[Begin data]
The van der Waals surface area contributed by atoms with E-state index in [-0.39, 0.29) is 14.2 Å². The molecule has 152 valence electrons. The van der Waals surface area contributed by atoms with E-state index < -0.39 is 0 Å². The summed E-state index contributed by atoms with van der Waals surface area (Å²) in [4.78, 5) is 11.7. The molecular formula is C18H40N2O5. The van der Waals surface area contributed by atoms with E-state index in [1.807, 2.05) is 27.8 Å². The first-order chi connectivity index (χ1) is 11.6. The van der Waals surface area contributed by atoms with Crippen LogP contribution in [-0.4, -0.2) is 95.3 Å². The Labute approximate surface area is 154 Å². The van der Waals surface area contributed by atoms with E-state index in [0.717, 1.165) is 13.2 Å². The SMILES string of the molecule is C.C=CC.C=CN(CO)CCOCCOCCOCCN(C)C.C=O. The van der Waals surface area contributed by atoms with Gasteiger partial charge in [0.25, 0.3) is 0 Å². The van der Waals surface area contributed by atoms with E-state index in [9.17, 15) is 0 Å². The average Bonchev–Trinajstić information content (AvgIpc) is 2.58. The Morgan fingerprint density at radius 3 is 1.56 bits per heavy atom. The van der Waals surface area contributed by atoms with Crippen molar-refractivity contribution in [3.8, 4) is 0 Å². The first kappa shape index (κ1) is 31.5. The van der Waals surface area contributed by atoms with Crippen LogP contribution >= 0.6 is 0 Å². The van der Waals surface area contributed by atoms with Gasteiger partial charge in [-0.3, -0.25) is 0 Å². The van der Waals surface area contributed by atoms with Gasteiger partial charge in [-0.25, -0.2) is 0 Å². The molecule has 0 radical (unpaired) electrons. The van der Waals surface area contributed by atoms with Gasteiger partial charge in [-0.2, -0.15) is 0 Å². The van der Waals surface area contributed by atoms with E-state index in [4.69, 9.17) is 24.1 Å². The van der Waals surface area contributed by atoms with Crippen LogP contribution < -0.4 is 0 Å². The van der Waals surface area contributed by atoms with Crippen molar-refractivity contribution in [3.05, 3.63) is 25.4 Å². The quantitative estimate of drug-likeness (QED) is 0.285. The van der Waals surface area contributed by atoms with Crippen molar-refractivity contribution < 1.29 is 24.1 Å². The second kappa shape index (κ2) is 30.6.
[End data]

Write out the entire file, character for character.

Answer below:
The van der Waals surface area contributed by atoms with E-state index in [-0.39, 0.29) is 14.2 Å². The molecule has 152 valence electrons. The van der Waals surface area contributed by atoms with E-state index < -0.39 is 0 Å². The summed E-state index contributed by atoms with van der Waals surface area (Å²) in [4.78, 5) is 11.7. The molecular formula is C18H40N2O5. The van der Waals surface area contributed by atoms with E-state index in [1.807, 2.05) is 27.8 Å². The first-order chi connectivity index (χ1) is 11.6. The van der Waals surface area contributed by atoms with Crippen LogP contribution in [-0.4, -0.2) is 95.3 Å². The Labute approximate surface area is 154 Å². The van der Waals surface area contributed by atoms with E-state index in [0.717, 1.165) is 13.2 Å². The SMILES string of the molecule is C.C=CC.C=CN(CO)CCOCCOCCOCCN(C)C.C=O. The van der Waals surface area contributed by atoms with Gasteiger partial charge in [0.25, 0.3) is 0 Å². The van der Waals surface area contributed by atoms with E-state index in [9.17, 15) is 0 Å². The average Bonchev–Trinajstić information content (AvgIpc) is 2.58. The Morgan fingerprint density at radius 3 is 1.56 bits per heavy atom. The van der Waals surface area contributed by atoms with Crippen molar-refractivity contribution in [3.8, 4) is 0 Å². The first kappa shape index (κ1) is 31.5. The van der Waals surface area contributed by atoms with Crippen LogP contribution >= 0.6 is 0 Å². The van der Waals surface area contributed by atoms with Gasteiger partial charge in [-0.3, -0.25) is 0 Å². The van der Waals surface area contributed by atoms with Gasteiger partial charge in [-0.25, -0.2) is 0 Å². The molecule has 0 radical (unpaired) electrons. The van der Waals surface area contributed by atoms with Gasteiger partial charge in [-0.2, -0.15) is 0 Å². The van der Waals surface area contributed by atoms with E-state index in [4.69, 9.17) is 24.1 Å². The van der Waals surface area contributed by atoms with Crippen LogP contribution < -0.4 is 0 Å². The van der Waals surface area contributed by atoms with Crippen molar-refractivity contribution in [3.05, 3.63) is 25.4 Å². The quantitative estimate of drug-likeness (QED) is 0.285. The van der Waals surface area contributed by atoms with Crippen molar-refractivity contribution < 1.29 is 24.1 Å². The second kappa shape index (κ2) is 30.6.